What are we to make of informed consent guideline II.A.2.e.(vii): donors are to be told that "embryos donated will not be transferred to a woman's uterus and will not survive the human pluripotent stem cell derivation process"? Are "individuals who have sought fertility treatment" supposed to be relieved or forewarned by this reminder that they have chosen death—not life with them or even with an adoptive couple—for their offspring?
The HHS General Counsel's memorandum and the NIH guidelines were all the encouragement Senator Arlen Specter needed to introduce S.2015, the "Stem Cell Research Act." Brushing aside the promising discoveries and developments—announced almost weekly—in research using adult stem cells (obtained easily without taking an innocent life), Senator Specter's Appropriations subcommittee has sponsored a series of hearings on the subject to raise awareness of, and support for, research using stem cells obtained by killing human embryos. Winsome celebrities—like Christopher Reeve, Michael J. Fox and Mary Tyler Moore—are paraded before the Senate panel and media to explain the promised benefits of this research. How could any feeling person deny them the cure they so clearly deserve, even if it means killing other humans to find it?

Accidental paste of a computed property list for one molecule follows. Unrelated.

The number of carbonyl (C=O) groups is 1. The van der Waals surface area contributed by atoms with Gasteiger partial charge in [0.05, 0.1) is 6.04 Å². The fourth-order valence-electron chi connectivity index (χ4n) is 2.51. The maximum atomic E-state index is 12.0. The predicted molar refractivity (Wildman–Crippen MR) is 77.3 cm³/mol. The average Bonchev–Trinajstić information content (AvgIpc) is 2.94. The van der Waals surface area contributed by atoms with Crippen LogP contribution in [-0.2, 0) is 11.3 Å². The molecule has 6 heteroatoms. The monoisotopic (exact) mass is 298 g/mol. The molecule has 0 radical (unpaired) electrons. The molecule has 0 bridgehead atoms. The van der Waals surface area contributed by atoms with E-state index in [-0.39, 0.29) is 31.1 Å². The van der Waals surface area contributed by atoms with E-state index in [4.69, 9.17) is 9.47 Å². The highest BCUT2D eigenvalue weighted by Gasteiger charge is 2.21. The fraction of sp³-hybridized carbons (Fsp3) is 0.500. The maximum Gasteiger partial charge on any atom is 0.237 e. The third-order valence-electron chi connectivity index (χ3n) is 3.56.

It depends, of course, on what your definition of "human being" is. Ms. Moore does not see a one-week-old human embryo as human: "The embryos that are being discussed, according to science, bear as much resemblance to a human being as a goldfish." Except, of course, that a goldfish will always inevitably remain a goldfish and the human embryo–if not wantonly killed—will become a fetus, newborn, toddler, teenager and adult, just like her.